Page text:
Milan is known for its sophisticated style and unforgiving pace, but that doesn’t mean you can’t slow down and unwind in Italy’s fashion capital. If you need a break, QC Termemilano is an indulgent spa in the heart of the city with thermal baths, steam baths, relaxation rooms, massages, treatments, and more.
Not all visits to Lake Como are about waterfront towns – a trip up into the hills over the lake to Brunate offers spectacular views. The small hilltop town overlooks not just Lake Como, but the town of Como itself. The two are roughly 1,600 feet apart, so while you won't be dipping your toes in the lake from Brunate, you'll be enjoying views that the people in Como can't see.
The Como-Brunate Funicular linking the towns was built in 1894, but you can keep going up even after you reach Brunate – climb the steps to the 1920s lighthouse for an even better view.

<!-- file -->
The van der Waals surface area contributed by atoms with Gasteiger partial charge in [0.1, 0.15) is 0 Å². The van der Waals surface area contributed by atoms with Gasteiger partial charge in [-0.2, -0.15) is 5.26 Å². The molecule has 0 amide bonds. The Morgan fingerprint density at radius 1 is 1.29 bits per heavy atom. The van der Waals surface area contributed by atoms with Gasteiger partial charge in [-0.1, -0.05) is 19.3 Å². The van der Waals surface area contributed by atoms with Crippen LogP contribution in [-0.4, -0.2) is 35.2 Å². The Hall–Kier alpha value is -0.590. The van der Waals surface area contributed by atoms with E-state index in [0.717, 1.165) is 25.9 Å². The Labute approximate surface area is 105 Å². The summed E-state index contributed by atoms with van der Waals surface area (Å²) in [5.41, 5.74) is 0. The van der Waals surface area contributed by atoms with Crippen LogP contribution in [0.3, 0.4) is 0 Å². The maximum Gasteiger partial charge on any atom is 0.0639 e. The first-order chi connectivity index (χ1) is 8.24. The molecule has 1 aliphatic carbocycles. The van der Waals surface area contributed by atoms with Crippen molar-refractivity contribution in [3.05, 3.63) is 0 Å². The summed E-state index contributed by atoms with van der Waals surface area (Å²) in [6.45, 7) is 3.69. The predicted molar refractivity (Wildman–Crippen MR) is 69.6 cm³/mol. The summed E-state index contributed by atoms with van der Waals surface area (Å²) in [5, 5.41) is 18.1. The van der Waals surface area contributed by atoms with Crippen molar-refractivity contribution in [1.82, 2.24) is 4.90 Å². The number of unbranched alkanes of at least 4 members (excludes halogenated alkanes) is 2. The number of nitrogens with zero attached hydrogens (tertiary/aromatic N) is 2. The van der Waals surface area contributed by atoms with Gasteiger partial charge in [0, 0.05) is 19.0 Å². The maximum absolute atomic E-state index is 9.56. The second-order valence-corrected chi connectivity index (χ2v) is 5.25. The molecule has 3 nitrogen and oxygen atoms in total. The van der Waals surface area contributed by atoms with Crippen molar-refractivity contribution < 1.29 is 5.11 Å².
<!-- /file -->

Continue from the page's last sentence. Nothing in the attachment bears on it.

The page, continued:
Set on the tip of a promontory jutting out into the waters of Lake Garda, and guarded by the fairy-tale-like Scaliger Castle, Sirmione is one of the most picturesque villages in Italy’s northern lake district. Explore the town’s postcard-perfect center and sights such as the nearby Roman Grottoes of Catullus.
Milan hosts two top-division soccer (football) teams at San Siro Stadium, the largest in Italy. Also known as Stadio Giuseppe Meazza, the stadium was built in 1925 for the AC Milan team, and in 1947, the rival FC Internazionale team, known as Inter, also moved in. Today, up to 80,000 fans fill the stadium to watch live games.
The Arch of Peace (Arco della Pace), located at the entrance to Parco Sempione in Milan, is a neoclassical arch begun by Napoleon during the early 19th century to honor his military victories. Made of marble from the Swiss Alps, the triumphal arch marks the beginning of the road that connects Milan and Paris.
Centuries before Piazza del Duomo became Milan’s main square, medieval Piazza Mercanti was the heart of the city. Marking the center of Milan’s historic center, this charming space is lined by porticoed palaces dating from the Middle Ages and offers a picturesque counterpoint to the rest of the city’s stately majesty.
Milan is known as Italy’s fashion capital, and there are several areas in the city known for shopping. One street with a particularly high concentration of clothing stores is Corso Buenos Aires.